Having corrupted his now-loyal winged servant from the mines, Silas returns to the city. That was one objective seen to, one more to go: the destruction of Atatar. It would be child's play for a mage such as Silas to demolish the country with his powers, but there was no need. He longed to confront the prince and see his fairy sword face-to-face.
Silas is traditionally assumed to be the Silvanus mentioned in four epistles. Some translations, including the New International Version, call him Silas in the epistles. Paul, Silas and Timothy are listed as coauthors of the two letters to the Thessalonians. Second Corinthians mentions Silas as having preached with Paul and Timothy to the church in Corinth (2 Corinthians 1:19) and Peter's first epistle regards Silas as a faithful brother (1 Peter 5:12).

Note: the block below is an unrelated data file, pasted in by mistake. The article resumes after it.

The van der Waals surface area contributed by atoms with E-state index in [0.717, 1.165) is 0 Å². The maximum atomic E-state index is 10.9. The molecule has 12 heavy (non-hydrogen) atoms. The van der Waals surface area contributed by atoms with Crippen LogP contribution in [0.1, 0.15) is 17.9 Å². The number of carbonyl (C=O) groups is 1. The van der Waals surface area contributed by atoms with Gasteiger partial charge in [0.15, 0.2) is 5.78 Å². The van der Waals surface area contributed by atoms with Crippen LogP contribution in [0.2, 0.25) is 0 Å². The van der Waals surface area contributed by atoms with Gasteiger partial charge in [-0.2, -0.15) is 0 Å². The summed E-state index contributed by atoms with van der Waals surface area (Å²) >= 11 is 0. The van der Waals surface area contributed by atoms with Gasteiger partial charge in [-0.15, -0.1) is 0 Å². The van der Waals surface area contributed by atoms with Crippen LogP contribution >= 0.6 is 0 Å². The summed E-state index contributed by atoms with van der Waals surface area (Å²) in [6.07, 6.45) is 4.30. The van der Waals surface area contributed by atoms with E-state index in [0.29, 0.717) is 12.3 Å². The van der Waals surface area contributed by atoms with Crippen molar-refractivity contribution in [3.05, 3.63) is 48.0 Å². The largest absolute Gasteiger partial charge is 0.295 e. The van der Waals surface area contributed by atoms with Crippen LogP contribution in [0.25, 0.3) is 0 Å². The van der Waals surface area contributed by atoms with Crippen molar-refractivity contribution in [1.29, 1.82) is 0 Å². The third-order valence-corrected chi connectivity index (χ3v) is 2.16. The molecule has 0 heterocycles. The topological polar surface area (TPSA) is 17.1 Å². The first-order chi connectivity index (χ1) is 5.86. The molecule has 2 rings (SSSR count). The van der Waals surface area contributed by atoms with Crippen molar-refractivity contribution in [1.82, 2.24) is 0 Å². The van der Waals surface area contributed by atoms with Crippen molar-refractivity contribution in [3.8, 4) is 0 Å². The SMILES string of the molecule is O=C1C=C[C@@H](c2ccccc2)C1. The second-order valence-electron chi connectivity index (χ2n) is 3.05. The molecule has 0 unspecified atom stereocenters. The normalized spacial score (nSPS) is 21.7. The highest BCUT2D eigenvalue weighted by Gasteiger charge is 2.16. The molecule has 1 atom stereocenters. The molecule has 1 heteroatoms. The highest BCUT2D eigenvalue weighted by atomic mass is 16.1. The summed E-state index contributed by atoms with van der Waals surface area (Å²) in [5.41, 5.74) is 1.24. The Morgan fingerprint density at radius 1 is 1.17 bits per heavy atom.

There is some disagreement over the proper form of his name: he is consistently called "Silas" in Acts, but the Latin Silvanus, which means "of the forest," is always used by Paul and in the First Epistle of Peter; it may be that "Silvanus" is the Romanized version of the original "Silas," or that "Silas" is the Greek nickname for "Silvanus." Silas is thus often identified with Silvanus of the Seventy. Fitzmyer points out that Silas is the Greek version of the Aramaic "Seila," a version of the Hebrew "Saul," which is attested in Palmyrene inscriptions.
- See Dark Warmage Silas.
- Artwork by THT.